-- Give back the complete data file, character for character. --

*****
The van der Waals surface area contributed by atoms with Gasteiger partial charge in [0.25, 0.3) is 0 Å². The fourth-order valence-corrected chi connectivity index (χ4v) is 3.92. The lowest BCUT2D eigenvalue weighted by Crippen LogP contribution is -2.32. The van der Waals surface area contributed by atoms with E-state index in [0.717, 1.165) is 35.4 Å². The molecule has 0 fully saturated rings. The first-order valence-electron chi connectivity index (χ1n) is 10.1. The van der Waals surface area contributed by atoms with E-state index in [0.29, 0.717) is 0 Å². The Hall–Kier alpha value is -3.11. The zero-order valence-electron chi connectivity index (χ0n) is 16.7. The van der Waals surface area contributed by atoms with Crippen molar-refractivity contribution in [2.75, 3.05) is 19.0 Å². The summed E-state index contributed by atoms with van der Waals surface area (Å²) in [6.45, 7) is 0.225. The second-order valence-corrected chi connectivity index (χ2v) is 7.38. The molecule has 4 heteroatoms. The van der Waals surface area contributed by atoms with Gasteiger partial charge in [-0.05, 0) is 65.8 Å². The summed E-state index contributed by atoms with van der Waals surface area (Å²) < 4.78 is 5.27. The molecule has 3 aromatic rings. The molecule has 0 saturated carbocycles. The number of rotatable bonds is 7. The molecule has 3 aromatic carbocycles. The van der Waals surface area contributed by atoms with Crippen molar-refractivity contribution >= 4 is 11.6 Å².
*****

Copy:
The van der Waals surface area contributed by atoms with Gasteiger partial charge in [0.25, 0.3) is 0 Å². The fourth-order valence-corrected chi connectivity index (χ4v) is 3.92. The lowest BCUT2D eigenvalue weighted by Crippen LogP contribution is -2.32. The van der Waals surface area contributed by atoms with E-state index in [0.717, 1.165) is 35.4 Å². The molecule has 0 fully saturated rings. The first-order valence-electron chi connectivity index (χ1n) is 10.1. The van der Waals surface area contributed by atoms with E-state index in [0.29, 0.717) is 0 Å². The Hall–Kier alpha value is -3.11. The zero-order valence-electron chi connectivity index (χ0n) is 16.7. The van der Waals surface area contributed by atoms with Crippen molar-refractivity contribution in [2.75, 3.05) is 19.0 Å². The summed E-state index contributed by atoms with van der Waals surface area (Å²) in [6.45, 7) is 0.225. The second-order valence-corrected chi connectivity index (χ2v) is 7.38. The molecule has 4 heteroatoms. The van der Waals surface area contributed by atoms with Gasteiger partial charge in [-0.05, 0) is 65.8 Å². The summed E-state index contributed by atoms with van der Waals surface area (Å²) < 4.78 is 5.27. The molecule has 3 aromatic rings. The molecule has 0 saturated carbocycles. The number of rotatable bonds is 7. The molecule has 3 aromatic carbocycles. The van der Waals surface area contributed by atoms with Crippen molar-refractivity contribution >= 4 is 11.6 Å².